Vincent in Brixton by Nicholas Wright. Directed by Richard Eyre. Sets and Costumes by Tim Hatley. Lighting by Peter Mumford. Original Music by Dominic Muldowney. Sound by Neil Alexander. Projections by Wendall K. Harrington. Cast: Sarah Drew, Jochum ten Haaf, Clare Higgins, Liesel Matthews, Pete Starrett.
The nature of an artist's inspiration is not something that can necessarily be easily explained, even by the artist. So, Nicholas Wright's new play, Vincent in Brixton, which transferred from London to the Golden Theatre where it has just opened, faces a difficult task: What's the best way to get to the heart of a particular artist, especially one as widely known as Vincent Van Gogh?
Wright's solution was to embrace that heart openly, fashioning a somewhat unusual love story from what little is known of Van Gogh's life from 1873 to 1876. He's extrapolated from known information, drawing upon the significant amount of Van Gogh's correspondence which has survived, and done a fair amount of his own research, but in making Van Gogh a romantic figure in this way, complete historical veracity has been set aside, as it sometimes must for the greater theatrical and artistic good.
But it's that choice - along with two wonderful central performances - that allows Vincent in Brixton to fulfill its promise as a tribute to Van Gogh's artistic vision and as a good play. Or at least half a great play; of the four scenes in Vincent in Brixton, two are adequate and two are explosive. All are, in a way, necessary, but, though there are plenty of laughs and a good deal of personal insight to be found throughout, it's the two scenes straddling the intermission that provide Vincent in Brixton with its greatest dramatic weight and romantic power.
At the end of the first act, Van Gogh (Jochum ten Haaf) and his landlady Ursula Loyer (Clare Higgins) finally come together and admit their own fears, trepidations, and yearnings. Under the sure hand of director Richard Eyre, the resulting scene is one of the most passionate and arresting to hit Broadway in quite a while. Ursula is a widow of nearly fifteen years who has never been able to complete her period of mourning, while Vincent is youthful and energetic, romantically inexperienced, yet inexplicably drawn to this woman many years his senior. Each is exactly what the other needs, and the chemical reaction resulting from their union is highly potent.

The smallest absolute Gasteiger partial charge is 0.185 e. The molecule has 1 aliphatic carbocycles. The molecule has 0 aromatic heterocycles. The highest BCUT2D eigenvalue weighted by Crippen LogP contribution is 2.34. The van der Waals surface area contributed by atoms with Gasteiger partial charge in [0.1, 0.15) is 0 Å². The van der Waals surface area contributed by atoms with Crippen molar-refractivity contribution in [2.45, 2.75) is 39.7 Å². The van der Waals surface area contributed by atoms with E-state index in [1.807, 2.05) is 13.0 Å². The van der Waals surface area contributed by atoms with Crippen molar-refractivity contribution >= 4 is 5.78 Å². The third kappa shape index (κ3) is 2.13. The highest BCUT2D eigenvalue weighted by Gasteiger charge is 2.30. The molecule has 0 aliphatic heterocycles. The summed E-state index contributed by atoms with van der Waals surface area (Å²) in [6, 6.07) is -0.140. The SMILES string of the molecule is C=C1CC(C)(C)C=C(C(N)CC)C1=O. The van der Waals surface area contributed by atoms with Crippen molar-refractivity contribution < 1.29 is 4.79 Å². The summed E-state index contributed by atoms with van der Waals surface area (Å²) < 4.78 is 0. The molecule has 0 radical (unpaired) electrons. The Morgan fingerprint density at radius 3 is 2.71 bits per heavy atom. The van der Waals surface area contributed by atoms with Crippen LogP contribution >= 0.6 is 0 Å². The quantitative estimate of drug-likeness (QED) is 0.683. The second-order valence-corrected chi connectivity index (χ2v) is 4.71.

Though Wright's scene smolders, built upon multiple layers of subtlety he had been covertly placing during the first scene, it's ten Haaf and Higgins that really make the heart pound. Higgins handles Ursula's transformation brilliantly, her thin veneer of icy detachment melting before your eyes under ten Haaf's expectant adoration. It's exactly right and perfectly set up dramatically, yet still a delightful surprise in the way so many good moments in the theatre are.
The next scene, taking place a while after the previous, shows the results of the transformation. How Ursula relates to her daughter Eugenie (Sarah Drew), how Vincent relates to his sister Anna (Liesel Matthews), and the effect their secret affair has on Eugenie's relationship with another boarder, Sam (Pete Starrett) are vital, yes, but Higgins - by simply appearing onstage in a costume unlike any she's worn previously - speaks volumes without needing to utter a word.
This suggests the primary problem with Vincent in Brixton: ten Haaf and Higgins are so strong, nothing else in the play can quite compare. The other actors' performances are all intelligently crafted and interesting, perfectly adequate but not exceptional. Likewise, the other actors' major scenes - dealing with the subplot focusing on Eugenie and Sam's secret relationship or Sam's intent to go to art school - work, but don't reach the same level. During these times, Vincent in Brixton lulls a bit too much.
Hence the main structural problem in Wright's writing, the first and last scenes in the play not possessing the dramatic vitality needed to make Vincent in Brixton completely fulfilling. Looked at as a dramatic piece detailing the spark of Van Gogh's inspiration - his early career in art dealership, his overwhelming commitment to his faith, and finally his desire to create art himself are all dealt with explicitly - every scene is important. But the first scene is overloaded with exposition, setting up a great deal for future scenes, but offering little on its own terms. The final scene offers a decent cap to the show, but proves considerably jarring and a bit too dramatically convenient.
For a play with as strong a core as Vincent in Brixton has, this is unfortunate; the play takes too long to get where it's going, and backs off too quickly once it arrives. But while it's there, much about Vincent in Brixton is remarkable. Tim Hatley's intimate, yet dark, kitchen set seems a realm of creative possibilities (Wendall K. Harrington's projections also set the scene in south London with great flair), while his costumes are always attractive, and in one case stunning, relying on simplicity for a dazzling theatrical effect. Peter Mumford's lights almost have a life of their own, and, in the central scenes, almost allow you to see through to Ursula's soul.
But even if they didn't, Higgins would provide all the illumination needed;
hers is truly a glittering, exhilarating performance. It's well
complemented by ten Haaf's intelligent, humorous work, and with Wright's
dialogue backing them up, the two performers provide ample heart and soul to
fill to capacity not just Vincent in Brixton, but the rest of the Broadway
season as well.